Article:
… Photography is both Medusan and Protean. It does congeal what it sees, but it also sets itself, and with it its referent, into motion.
Photography is mad, even insolent. It refuses to be fixed or to be defined in a determinate way.
… In reviewing the history of photography, the only thing we can say with any kind of clarity is that a photograph has never been a single thing, has never had a consistent form, has never remained identical to itself. Instead it has continually been altered, transformed, and circulated and is by definition itinerant.
… the image inscribes us into its nearly surreal space, into this strange photograph that, before our very eyes, ruins the distinctions it proposes and unites us in relation to this ruin. It bequeaths to us a space — the space of the photograph as well as the photographed space — in which we can no longer know what space is. It offers us a time — the time of the photograph and the photographed time — in which we no longer know what time is.
[line break added] The limits, the borders, and the distinctions that would guarantee our understanding of the image have been shattered by a madness from which no determination can be sheltered, by a “strategy that unites us” within a time-crossed space that joins the past, the present, and the future in such a way that none of them can exist alone.
The next is from co-editor Nouzeilles’s contribution to the collection, ‘The Archival Paradox’:
… Paradoxically, the compulsion toward archival accumulation reveals not the strengthening of memory, its mounting victory, but rather its silent vanishing. The withering away of memory is the negative outcome of a modernity obsessed with the new: “The less memory is experienced from the inside, the more it exists only through its exterior scaffolding and outward signs — hence the obsession with the archive that marks our age, attempting at once the complete conservation of the present as well as the total preservation of the past. … Memory has been wholly absorbed by its meticulous reconstitution. Its new vocation is to record, delegating to the archive the responsibility of remembering, it sheds its signs upon depositing them there, as a snake sheds its skin.” [Pierre Nora]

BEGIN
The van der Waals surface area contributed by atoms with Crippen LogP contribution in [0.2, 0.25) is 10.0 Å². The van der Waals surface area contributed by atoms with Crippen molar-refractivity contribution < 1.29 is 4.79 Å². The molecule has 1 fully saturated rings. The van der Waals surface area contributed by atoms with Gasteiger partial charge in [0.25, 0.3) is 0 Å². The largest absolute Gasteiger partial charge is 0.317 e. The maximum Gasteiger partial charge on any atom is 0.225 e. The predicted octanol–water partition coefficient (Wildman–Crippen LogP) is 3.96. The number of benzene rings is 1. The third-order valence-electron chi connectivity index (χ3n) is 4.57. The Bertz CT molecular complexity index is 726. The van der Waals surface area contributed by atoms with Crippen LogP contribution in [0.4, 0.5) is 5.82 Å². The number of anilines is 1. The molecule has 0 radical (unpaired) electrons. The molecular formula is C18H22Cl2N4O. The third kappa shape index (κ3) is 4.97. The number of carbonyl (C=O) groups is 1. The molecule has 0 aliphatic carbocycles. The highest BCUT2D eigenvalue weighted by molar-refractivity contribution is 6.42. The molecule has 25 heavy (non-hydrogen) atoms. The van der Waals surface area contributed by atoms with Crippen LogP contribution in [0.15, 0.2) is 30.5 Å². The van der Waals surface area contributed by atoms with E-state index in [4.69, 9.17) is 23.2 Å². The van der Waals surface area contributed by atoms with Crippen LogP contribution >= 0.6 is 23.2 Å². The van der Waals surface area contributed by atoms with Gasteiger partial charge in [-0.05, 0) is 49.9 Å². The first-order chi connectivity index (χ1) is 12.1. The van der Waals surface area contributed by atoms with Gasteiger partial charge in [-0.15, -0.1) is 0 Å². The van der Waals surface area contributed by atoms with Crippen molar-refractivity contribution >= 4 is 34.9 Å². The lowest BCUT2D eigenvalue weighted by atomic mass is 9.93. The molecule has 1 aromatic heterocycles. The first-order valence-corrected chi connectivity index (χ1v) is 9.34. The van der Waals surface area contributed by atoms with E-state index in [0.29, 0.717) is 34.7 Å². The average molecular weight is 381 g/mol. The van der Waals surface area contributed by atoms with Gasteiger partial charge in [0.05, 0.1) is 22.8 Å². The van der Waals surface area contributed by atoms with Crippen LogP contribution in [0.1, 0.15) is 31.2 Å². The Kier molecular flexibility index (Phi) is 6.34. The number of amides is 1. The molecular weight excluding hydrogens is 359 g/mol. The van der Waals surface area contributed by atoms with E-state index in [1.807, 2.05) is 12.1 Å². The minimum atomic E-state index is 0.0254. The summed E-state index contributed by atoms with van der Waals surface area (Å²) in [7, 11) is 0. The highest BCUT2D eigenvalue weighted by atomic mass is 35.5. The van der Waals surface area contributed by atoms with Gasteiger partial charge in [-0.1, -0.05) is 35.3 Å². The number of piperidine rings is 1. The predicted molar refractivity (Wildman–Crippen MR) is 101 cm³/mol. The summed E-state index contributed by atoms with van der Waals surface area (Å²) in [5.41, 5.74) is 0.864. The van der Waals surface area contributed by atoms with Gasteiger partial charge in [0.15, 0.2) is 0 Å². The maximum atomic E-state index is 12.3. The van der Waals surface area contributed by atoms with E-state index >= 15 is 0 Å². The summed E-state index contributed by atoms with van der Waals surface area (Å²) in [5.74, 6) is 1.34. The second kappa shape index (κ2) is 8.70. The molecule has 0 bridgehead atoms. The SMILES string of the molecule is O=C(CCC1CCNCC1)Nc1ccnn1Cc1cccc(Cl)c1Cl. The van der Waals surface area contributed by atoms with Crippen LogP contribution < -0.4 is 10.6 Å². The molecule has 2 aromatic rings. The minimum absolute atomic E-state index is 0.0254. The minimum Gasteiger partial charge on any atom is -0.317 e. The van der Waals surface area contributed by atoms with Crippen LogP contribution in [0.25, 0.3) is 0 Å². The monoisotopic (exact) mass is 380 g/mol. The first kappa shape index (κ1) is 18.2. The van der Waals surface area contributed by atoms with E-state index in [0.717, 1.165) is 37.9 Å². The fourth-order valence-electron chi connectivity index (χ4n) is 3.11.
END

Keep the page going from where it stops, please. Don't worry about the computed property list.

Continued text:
… Suspended on the surface of film, printed on sheets of paper, or projected on screens or fabric or glass, photographs make visible the ‘skin’ of memory, being both the spectral shadow of a trace and its physical materialization.
… In order to prevent things and events from disappearing by chance into an amorphous mass or from withdrawing into anomic space, the archive itself seems to operate as a photographic machine that regulates the production of archaeological insights through the manipulation and selective recording of traveling light, so that past events shine, as it were, “like stars, some that seem close to us shining brightly from far off, while others that are in fact close to us are already growing pale.” [Michel Foucault]
Every photograph is a priori an archival object. The camera’s capacity to link its act of mechanical inscription to the allegedly indisputable fact of the referent’s existence at a certain point in time constitutes the basis of the dominant understanding of photography as a mode of representation.
… The result is the production of a generalized “archive effect,” which gives the subject the sense that she or he can hold the whole world in her or his mind (or hands), as if it were an anthology of images: a picture-world.
… Through photographic excising and archivization, reality as such is redefined as “an item for exhibition, as a record for scrutiny, and as a target for surveillance.” [Susan Sontag]
… because it is itinerant, because it moves, there is always the chance that it will be unsettled, undermined, sabotaged, erased, or even smashed. The archive is caught in a kind of double bind: it is simultaneously defined as an inert, rational repertoire of historical artifacts ruled by a totalizing system of knowledge and power, and as an active, porous, senseless machine, always on the verge of collapse, disrupted by contradiction and irrelevance — a Borgesian labyrinthine library “whose vertical wildernesses of books run the incessant risk of changing into others that affirm, deny, and confuse everything like a delirious god.”
… The paradoxical condition of the archive — the hesitation between inscription and itinerancy — is intrinsic to photography itself. Photography is both Medusan and Protean. It does congeal what it sees, but it also sets itself, and with it its referent, into motion. It both mummifies and sets free.